John McLellan: Oldham title latest victim of print pressures
Owned by family firm Hirst, Kidd and Rennie, the Chronicle was one of the very few remaining independently-owned dailies, Carlisle’s News & Star being another, and the fact it went under while still selling 6,400 copies a night shows how hard it is for small dailies to survive without the support of an umbrella organisation.
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It’s unlikely that the Paisley Daily Express, with 4,720 sales according to the most recent Audit Bureau of Circulation figures, would be a going concern were it not part of the Media Scotland/Trinity Mirror stable of titles based in the Daily Record’s Central Quay hub in Glasgow.
The surprise is not so much that the Oldham Evening Chronicle couldn’t carry on as a daily, but that it had no future as a weekly – hard to believe in a borough with a population of 230,000. With more than 6,000 sales to aim for, and the potential for slashing distribution and production costs, its problems must have run deep for going weekly to be unviable.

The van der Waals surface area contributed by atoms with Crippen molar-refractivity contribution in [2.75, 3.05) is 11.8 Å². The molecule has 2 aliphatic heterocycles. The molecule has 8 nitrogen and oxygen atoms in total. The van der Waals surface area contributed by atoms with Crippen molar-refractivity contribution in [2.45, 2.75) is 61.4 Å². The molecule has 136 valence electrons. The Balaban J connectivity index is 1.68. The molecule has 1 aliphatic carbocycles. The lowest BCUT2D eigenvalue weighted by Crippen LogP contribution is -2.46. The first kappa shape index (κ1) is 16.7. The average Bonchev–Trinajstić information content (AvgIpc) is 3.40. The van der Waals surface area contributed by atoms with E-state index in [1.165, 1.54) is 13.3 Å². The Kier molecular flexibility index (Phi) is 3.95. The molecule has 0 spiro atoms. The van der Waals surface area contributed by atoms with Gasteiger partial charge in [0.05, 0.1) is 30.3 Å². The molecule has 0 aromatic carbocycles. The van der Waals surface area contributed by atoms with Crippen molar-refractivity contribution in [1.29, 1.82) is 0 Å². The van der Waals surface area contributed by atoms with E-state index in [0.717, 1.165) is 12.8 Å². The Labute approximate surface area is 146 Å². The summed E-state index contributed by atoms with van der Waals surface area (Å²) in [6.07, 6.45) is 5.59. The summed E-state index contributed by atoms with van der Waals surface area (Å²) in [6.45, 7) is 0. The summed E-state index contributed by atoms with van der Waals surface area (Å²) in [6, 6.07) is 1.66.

Cambridge (population 124,000) not only sustains the daily Cambridge News but has also recently seen the successful launch of the weekly Cambridge Independent by the Illife family, who once owned the News before it became part of Trinity Mirror.
Johnston Press – owner of The Scotsman – has turned five of its dailies, including the Scarborough News (borough population 61,000) and Northampton Chronicle (population 212,000), into weeklies, as did the Northcliffe group with its Herald Express in Torquay which serves the 130,000 people of Torbay.
The Oldham Evening Chronicle’s biggest problem was a heavy pension liability, which a weekly with heavily reduced operational costs but reduced revenue could not sustain. It put off potential suitors but starting afresh under the Chronicle brand with no pension liabilities, fewer staff, slashed costs and a market of nearly a quarter of a million people looks a lot more promising.
Add the efficiencies a bigger owner can offer and news publishing in Oldham begins to look attractive, particularly for Trinity Mirror, which already owns the Manchester Evening News and Rochdale Observer.
What isn’t changing is the damage done to local advertising by Facebook, Google and Amazon. Good quality news, analysis and comment are the bedrock and maybe the Cambridge Independent’s mixture of quality, feature-driven editorial and magazine-style production point the way. All it needs is a newsy website and it might be onto something.
• John McLellan is director of the Scottish Newspaper Society and a City of Edinburgh Conservative councillor